In addition, the EU as a whole has many Open Skies agreements with countries such as the United States and Canada. The UK would have to start new negotiations with these countries and establish its own Open Skies agreements. The UK may not be able to get the same deal currently in place between the EU and these countries or as good a deal in new negotiations.
Lack of International Service
Until the recent American Airlines merger, the airline had a fairly conservative international network, that still continues today to an extent. The airline had no service to China until 2008 and no service to Australia until 2015.
Despite now serving these countries, American Airlines Trans Atlantic and Trans Pacific service still lags its peers. American Airlines has excellent service in North and South America but when it comes to Europe outside of the UK, the airline has a smaller network than United and Delta. On the Pacific side, American Airlines also still has a weak network that lags United and Delta. American Airlines has no service to Russia, the Middle East, or Africa.
This lack of diversified international service means that American Airlines is more heavily exposed to individual nations economic and political environments. It has recently tried to correct this and diversify by announcing service to Australia, Hong Kong, New Zealand, along with new service to China. These are good steps to reduce risk by focusing extensively on one particular region, and will give American Airlines a more attractive product at the same time. Unfortunately however the current situation means that American Airlines is exposed to London and the UK greater than any of its peers.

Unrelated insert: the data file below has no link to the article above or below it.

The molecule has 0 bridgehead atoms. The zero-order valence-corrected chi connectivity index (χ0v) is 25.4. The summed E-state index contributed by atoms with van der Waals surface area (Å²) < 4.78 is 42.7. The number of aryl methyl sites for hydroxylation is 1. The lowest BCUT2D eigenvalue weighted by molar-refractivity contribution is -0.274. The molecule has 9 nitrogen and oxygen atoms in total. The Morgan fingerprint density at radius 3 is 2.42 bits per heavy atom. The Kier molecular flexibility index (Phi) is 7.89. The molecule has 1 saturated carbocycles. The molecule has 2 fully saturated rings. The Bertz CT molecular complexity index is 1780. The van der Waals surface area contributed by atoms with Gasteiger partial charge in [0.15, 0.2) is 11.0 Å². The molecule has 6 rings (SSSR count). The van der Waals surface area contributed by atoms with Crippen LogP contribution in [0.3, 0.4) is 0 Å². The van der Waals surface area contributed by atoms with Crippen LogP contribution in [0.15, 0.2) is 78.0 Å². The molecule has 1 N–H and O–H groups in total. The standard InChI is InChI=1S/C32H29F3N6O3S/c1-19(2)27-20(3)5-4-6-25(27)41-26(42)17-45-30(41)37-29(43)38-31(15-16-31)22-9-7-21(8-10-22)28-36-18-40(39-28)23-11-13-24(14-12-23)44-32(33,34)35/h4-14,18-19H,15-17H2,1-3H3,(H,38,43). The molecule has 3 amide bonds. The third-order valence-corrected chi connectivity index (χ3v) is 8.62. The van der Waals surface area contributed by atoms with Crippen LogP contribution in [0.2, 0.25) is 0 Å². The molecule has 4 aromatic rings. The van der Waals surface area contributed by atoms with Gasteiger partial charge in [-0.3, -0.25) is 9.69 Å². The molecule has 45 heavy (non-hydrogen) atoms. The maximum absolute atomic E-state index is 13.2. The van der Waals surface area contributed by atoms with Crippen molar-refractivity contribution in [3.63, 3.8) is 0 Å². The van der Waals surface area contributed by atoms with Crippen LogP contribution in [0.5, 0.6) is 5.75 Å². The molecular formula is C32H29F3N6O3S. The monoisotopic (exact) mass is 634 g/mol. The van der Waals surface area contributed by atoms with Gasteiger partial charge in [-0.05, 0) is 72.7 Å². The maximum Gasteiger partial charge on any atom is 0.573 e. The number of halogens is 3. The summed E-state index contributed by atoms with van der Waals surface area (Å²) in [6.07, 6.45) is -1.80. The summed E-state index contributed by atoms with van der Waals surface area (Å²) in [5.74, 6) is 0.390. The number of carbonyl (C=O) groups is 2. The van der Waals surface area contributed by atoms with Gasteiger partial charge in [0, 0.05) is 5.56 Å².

Despite the big changes, and risks, everything will take time to change and fall into place. Job losses will not happen overnight, and the full exit of the EU is expected to take two years. During this time however, American Airlines will likely fare worse than its peers due to its UK exposure, a weak pound, a likely UK recession, and business's relocating some jobs to EU nations.
The potential loss of certain British Airways flights, and the fact that American Airlines may be forced to launch its own flights to those destinations at a short term loss are further negatives for American Airlines in the short term. Open Skies agreements needing to be renegotiated are another thing American Airlines investors should be watching carefully.
For the long term investor, this period of volatility and likely dropping stock price will be an ideal time to start a position, or add to an existing position. For those with shorter term goals however, American Airlines may not be the best option for the next couple years.
Disclosure: I am/we are long AAL.
I wrote this article myself, and it expresses my own opinions. I am not receiving compensation for it (other than from Seeking Alpha). I have no business relationship with any company whose stock is mentioned in this article.